What is the Difference Between Grulla and Grullo?

You may have come across “grulla” or “grullo” and wondered what the differences are.

There is no definitive difference between them, but people do use them differently. Some people even use them interchangeably.

Grulla is the Spanish term for “crane”, which also shares the grey coloration of the horse. “Gray horse” is “grullo”, but Spanish is a gendered language. Many people use “grullo”, which means “gray horse”, and “grulla”, to refer fillys or mares.

A person could refer to a mare as a mare, but a stallion would be called a “grullo”. However, you can use any terms you like and everyone will understand what your referring to.

How Do You Pronounce Grulla Horse?

Petkeen says that both words are Spanish and that “grulla” should actually be pronounced “grew-ya”. This will help avoid confusion and make it easy to communicate with breeders.

Unintuitively, “Grullo”, can also be pronounced “grew-yo,” so learn both pronunciations if you plan to keep these types of horses!

What is the Best Horse Coat Color?

Although grulla coloration of the coat is uncommon, it is not the most rare in the world. This might make you wonder what it is. According to TheEquinest, white. Albino horses don’t survive long. This refers to a horse that is “true white”, rather than one with light grays or diluted coat colors.

Many so-called white horses can change their color over time. They don’t have the dominant white gene but they are cream or another shade. Many horses who are white as adults start life darkened as foals.

True white horses are, however, white all their lives. They have dark eyes and pink skin.

You may be surprised to know that only one breed of “true white” horse exists, the Camarillo White Horse. HorseyHooves claims that this graceful creature will remain white throughout its lifetime, although it is a fairly recent breed that was only established around 100 years ago.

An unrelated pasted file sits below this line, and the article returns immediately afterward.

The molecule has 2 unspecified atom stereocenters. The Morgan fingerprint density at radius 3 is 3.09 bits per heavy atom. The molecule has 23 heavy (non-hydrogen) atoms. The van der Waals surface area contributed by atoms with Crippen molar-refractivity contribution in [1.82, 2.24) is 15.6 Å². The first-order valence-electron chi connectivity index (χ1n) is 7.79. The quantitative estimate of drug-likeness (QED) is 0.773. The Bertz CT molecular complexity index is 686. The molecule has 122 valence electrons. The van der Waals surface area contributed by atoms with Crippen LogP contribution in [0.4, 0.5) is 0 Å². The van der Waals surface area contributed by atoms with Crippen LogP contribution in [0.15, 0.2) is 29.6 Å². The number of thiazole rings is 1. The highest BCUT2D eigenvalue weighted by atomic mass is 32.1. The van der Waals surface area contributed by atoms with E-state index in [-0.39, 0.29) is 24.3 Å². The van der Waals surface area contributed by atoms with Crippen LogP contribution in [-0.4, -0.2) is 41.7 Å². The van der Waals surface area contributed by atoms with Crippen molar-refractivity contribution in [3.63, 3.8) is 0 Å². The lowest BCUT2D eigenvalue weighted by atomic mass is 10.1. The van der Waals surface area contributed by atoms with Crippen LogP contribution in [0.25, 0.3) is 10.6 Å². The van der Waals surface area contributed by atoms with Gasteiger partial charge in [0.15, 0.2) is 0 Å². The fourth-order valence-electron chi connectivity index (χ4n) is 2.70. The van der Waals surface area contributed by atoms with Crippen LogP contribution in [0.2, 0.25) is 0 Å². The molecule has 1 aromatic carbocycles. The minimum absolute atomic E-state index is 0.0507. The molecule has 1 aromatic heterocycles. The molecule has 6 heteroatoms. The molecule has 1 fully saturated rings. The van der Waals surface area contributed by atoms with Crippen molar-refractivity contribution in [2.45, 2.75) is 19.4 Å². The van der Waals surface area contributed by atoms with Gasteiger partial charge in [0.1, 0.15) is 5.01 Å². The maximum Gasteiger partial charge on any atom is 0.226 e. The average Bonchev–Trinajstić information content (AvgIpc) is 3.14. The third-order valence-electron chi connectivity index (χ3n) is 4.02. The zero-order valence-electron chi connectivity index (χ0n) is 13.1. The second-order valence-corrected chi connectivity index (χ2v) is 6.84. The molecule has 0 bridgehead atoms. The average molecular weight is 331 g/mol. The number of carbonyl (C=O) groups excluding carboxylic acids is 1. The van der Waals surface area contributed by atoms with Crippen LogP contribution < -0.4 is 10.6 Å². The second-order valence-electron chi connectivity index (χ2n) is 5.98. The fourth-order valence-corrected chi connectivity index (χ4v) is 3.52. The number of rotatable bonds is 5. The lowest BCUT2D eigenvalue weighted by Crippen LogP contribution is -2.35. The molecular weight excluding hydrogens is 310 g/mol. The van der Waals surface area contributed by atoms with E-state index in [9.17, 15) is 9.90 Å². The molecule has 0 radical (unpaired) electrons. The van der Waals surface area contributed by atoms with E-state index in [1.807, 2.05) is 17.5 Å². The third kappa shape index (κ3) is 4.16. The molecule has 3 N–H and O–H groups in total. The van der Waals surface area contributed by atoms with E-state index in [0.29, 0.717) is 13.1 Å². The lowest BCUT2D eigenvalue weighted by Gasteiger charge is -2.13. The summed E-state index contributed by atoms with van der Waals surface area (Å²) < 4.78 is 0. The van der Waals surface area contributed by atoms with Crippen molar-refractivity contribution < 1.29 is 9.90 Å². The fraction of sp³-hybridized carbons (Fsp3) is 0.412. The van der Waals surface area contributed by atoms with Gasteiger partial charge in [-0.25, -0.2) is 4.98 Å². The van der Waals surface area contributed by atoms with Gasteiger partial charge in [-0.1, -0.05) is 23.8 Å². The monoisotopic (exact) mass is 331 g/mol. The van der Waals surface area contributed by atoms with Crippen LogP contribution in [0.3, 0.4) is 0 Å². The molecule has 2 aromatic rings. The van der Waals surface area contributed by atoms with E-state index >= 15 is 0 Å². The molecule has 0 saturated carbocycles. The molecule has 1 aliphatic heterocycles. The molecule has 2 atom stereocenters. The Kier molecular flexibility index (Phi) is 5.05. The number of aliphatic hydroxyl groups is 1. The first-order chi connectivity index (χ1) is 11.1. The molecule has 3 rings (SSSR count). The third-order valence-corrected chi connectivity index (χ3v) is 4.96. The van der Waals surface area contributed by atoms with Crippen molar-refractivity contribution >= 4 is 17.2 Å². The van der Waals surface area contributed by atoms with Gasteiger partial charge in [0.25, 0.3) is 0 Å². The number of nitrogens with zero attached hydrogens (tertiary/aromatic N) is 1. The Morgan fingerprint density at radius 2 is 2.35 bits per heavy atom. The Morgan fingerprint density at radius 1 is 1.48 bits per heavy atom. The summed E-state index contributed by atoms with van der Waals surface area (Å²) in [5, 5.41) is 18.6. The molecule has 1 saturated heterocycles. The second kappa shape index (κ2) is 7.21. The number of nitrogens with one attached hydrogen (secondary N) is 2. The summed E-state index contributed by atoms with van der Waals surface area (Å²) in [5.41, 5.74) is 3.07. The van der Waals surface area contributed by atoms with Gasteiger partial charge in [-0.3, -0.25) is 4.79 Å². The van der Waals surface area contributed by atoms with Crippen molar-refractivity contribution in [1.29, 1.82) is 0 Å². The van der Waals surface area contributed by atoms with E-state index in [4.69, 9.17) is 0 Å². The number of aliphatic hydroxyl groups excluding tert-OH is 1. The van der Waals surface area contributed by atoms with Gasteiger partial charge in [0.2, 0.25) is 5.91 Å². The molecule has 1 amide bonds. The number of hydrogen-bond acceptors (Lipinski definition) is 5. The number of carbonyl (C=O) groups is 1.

They are also rare. They are often crossed with non-white horses to continue breeding them. There is a 25% chance that they will not produce a foal if two white horses are bred together. They are rare, it is no surprise!

However, grulla horses are still uncommon. They are not common and make up less that one percent of American quarter horses.

This is because more people are interested in the color and more people will ask for it.

They are difficult to breed so they will remain rare for a while. However, some breeders claim they have reliable techniques.

Grulla Horse Pictures

For your viewing pleasure, here is a gallery featuring beautiful pictures of grulla horses:

  • A grullo playing with a ball on a ranch


The markings of Grulla horses are varied and can be hard to spot for the inexperienced eye.

When determining if a horse has a grulla status, be sure to check for dark ear tips and leg barring. These horses belong to the dun family, and should have dun coloring.

It is amazing how complex determining the color of horses is. If you want to breed or better understand the genetics behind determining color and markings, then you will need to spend a lot of time studying.

You should now be able to see clearly what a grulla horse or grullo is and how it is described.

Allison Price
Allison Price

I’m Allison, born and raised in San Diego California, the earliest memory I have with horses was at my grandfather’s farm. I used to sit at the stable as a kid and hang out with my Papa while he was training the horses. When I was invited to watch a horse riding competition, I got so fascinated with riding!